It’s Time To Acknowledge The Reality Of THC In Pro Sports

By Benzinga Staff Writer, The Fresh Toast on

Published in Cannabis Daily

The National Basketball Association has 30 teams. Of those, 14 play home games in a state or province with legal recreational marijuana, eight in states with medical marijuana, and eight in states with no legal marijuana — the Bucks, the Hornets, the Mavericks, the Spurs, the Rockets, the Hawks, the Grizzlies, and the Pacers.

The National Hockey League has the greatest exposure to legal cannabis of any league because of the number of teams playing home games in Canada, where cannabis is fully legal. Of the 32 teams in the NHL, 22 play home games in a state or province with legal recreational marijuana, seven in states with medical marijuana, and only three in states with no legal marijuana — the Hurricanes, the Stars, and the Predators.

But here’s the thing: even in the 14 states with no legal marijuana, THC is still legal if it’s derived from hemp. It’s been that way ever since the passage of the 2018 Farm Bill. As long as the THC comes from the hemp plant with no more than 0.3% THC and is made into products that also do not exceed 0.3% THC, then that THC is legal.

And while 0.3% doesn’t sound like much THC, it’s enough to show up on a drug test, and that threatens the job security of any worker subject to THC drug testing. That’s not right because hemp-derived THC is legal under federal law — even for the players of the Dallas Cowboys and Atlanta Hawks, which are based in states with no legal marijuana.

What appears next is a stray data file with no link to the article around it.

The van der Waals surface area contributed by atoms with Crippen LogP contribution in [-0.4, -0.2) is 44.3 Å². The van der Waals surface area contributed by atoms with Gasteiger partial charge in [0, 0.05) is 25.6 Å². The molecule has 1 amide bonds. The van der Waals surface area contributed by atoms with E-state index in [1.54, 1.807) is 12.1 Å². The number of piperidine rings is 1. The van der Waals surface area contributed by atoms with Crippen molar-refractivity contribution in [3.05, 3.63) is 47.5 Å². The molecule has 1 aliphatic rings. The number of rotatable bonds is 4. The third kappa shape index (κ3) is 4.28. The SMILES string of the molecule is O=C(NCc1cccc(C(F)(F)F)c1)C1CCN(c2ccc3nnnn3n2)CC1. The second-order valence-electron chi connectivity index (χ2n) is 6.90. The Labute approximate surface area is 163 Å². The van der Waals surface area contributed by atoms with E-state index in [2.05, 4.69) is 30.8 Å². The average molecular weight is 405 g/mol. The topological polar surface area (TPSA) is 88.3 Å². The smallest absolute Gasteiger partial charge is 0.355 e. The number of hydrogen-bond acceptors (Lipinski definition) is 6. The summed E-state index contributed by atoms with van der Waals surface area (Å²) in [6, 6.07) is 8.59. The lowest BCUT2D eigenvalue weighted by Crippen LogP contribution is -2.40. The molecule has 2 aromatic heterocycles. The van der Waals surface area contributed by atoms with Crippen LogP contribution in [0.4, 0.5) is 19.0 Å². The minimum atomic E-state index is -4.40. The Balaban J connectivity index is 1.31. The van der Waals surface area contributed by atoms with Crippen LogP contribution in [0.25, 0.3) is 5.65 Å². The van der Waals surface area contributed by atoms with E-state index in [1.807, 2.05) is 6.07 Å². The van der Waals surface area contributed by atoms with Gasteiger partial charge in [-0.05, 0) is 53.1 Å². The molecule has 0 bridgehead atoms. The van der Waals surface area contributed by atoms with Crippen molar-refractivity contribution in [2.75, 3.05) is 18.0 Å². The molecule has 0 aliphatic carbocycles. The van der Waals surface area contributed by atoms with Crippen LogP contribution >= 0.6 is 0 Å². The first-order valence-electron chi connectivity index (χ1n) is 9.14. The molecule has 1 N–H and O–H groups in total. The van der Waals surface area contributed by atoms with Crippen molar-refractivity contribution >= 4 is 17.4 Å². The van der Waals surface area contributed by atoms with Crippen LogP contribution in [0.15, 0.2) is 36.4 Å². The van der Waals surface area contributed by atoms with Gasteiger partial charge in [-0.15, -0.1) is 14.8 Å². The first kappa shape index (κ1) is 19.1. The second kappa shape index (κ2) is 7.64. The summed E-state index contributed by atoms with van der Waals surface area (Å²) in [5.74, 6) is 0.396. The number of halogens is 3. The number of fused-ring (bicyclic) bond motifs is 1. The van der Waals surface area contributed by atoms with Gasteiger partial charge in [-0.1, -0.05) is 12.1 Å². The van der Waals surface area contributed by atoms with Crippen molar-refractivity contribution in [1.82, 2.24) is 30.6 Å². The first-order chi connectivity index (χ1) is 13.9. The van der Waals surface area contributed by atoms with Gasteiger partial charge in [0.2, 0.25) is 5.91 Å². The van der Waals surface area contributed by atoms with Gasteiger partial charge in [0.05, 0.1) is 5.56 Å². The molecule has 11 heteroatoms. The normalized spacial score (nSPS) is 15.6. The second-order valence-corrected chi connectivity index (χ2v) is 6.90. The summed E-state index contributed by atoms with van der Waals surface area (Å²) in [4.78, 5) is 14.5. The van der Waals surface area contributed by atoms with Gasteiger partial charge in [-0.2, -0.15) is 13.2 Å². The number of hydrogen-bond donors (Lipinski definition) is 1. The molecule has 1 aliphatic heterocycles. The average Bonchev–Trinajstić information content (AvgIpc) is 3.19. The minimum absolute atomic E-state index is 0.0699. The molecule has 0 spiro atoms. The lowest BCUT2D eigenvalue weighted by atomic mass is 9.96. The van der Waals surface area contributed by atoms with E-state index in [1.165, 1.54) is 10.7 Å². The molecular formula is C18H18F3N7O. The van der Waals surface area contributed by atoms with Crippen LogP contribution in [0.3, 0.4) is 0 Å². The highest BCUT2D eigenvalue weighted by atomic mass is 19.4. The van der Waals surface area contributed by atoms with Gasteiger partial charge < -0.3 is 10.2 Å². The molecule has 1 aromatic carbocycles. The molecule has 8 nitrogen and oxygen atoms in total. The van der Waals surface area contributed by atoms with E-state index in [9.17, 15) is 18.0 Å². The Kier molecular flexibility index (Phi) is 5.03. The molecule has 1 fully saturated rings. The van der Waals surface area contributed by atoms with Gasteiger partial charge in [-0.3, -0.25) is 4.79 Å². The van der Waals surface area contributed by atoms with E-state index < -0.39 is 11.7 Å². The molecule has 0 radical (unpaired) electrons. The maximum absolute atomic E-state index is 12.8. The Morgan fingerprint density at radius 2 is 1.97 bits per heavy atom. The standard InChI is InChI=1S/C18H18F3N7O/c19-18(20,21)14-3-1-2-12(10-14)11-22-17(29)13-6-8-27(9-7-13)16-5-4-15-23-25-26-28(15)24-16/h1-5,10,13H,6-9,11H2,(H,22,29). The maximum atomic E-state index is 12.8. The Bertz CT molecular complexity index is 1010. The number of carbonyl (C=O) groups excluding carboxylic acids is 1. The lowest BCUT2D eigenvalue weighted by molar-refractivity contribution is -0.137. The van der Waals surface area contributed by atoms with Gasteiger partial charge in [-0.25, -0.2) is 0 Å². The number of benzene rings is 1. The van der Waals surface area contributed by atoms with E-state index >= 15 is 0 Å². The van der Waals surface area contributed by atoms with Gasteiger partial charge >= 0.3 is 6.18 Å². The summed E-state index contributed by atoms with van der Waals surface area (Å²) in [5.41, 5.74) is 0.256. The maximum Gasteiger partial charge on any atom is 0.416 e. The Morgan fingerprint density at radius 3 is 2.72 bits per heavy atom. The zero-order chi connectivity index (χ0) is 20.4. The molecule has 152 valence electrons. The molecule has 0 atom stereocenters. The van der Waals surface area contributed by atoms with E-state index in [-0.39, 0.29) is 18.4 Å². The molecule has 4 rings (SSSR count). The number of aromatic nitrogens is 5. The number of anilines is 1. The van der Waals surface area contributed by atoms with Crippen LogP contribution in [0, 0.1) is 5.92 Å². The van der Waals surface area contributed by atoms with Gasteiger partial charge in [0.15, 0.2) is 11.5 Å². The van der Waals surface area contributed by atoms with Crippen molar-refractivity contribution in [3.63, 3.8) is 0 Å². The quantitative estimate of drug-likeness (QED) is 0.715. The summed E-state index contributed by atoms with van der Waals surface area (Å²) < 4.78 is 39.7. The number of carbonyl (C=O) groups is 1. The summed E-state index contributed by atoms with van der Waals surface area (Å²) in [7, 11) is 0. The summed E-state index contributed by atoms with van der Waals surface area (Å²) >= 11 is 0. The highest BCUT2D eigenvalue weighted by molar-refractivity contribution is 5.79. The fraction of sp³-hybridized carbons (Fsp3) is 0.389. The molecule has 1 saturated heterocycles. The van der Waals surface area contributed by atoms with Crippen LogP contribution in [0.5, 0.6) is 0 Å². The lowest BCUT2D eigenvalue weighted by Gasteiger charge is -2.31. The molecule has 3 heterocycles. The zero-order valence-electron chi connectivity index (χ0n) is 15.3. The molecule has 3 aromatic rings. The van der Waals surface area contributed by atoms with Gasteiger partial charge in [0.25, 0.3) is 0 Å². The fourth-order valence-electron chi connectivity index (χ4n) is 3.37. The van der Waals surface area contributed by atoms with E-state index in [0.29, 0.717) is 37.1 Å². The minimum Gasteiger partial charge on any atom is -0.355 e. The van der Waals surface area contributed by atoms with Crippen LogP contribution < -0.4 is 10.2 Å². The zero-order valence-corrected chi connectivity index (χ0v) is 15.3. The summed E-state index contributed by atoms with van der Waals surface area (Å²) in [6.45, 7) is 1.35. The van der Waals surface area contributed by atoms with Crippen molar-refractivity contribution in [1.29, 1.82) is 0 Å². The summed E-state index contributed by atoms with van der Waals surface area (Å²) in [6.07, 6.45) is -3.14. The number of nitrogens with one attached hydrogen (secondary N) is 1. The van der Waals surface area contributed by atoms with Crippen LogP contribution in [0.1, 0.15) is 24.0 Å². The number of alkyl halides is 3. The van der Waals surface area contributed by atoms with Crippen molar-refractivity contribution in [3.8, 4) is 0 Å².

No worker in America should face consequences for testing positive for a legal substance used outside of the workplace. And it’s not just professional athletes living under this hypocritical cloud. Millions of Americans, from nurses to truck drivers, are afraid of losing their jobs if they test positive for THC after using legal hemp products.

At Cornbread Hemp, our mission is to improve our customers’ quality of life. And these outdated drug test policies against THC are obstacles to that mission. Consequently, we are doing everything in our power to educate and advocate for ending THC testing in the workplace, beginning with professional sports.

We can no longer lie to ourselves about THC. It’s as commonly used as ibuprofen, maybe more so. Maintaining the fiction that professional sports are THC-free is just an act of denial that we can no longer afford.


It’s long past time for sports leagues to acknowledge that their players use THC in ways that do not affect their workplace performance, instead of demanding that their players remain silent so that the league can continue its drug testing charade. It’s time to end THC drug testing in professional sports.

Jim Higdon is co-founder of Cornbread Hemp. He is a native of Kentucky, and holds degrees from Centre College, Brown University, and Columbia University. Jim published Cornbread Mafia in 2012, which led to a journalism career covering Kentucky for the Washington Post and cannabis policy for POLITICO. 

This article originally appeared on Benzinga and has been reposted with permission.

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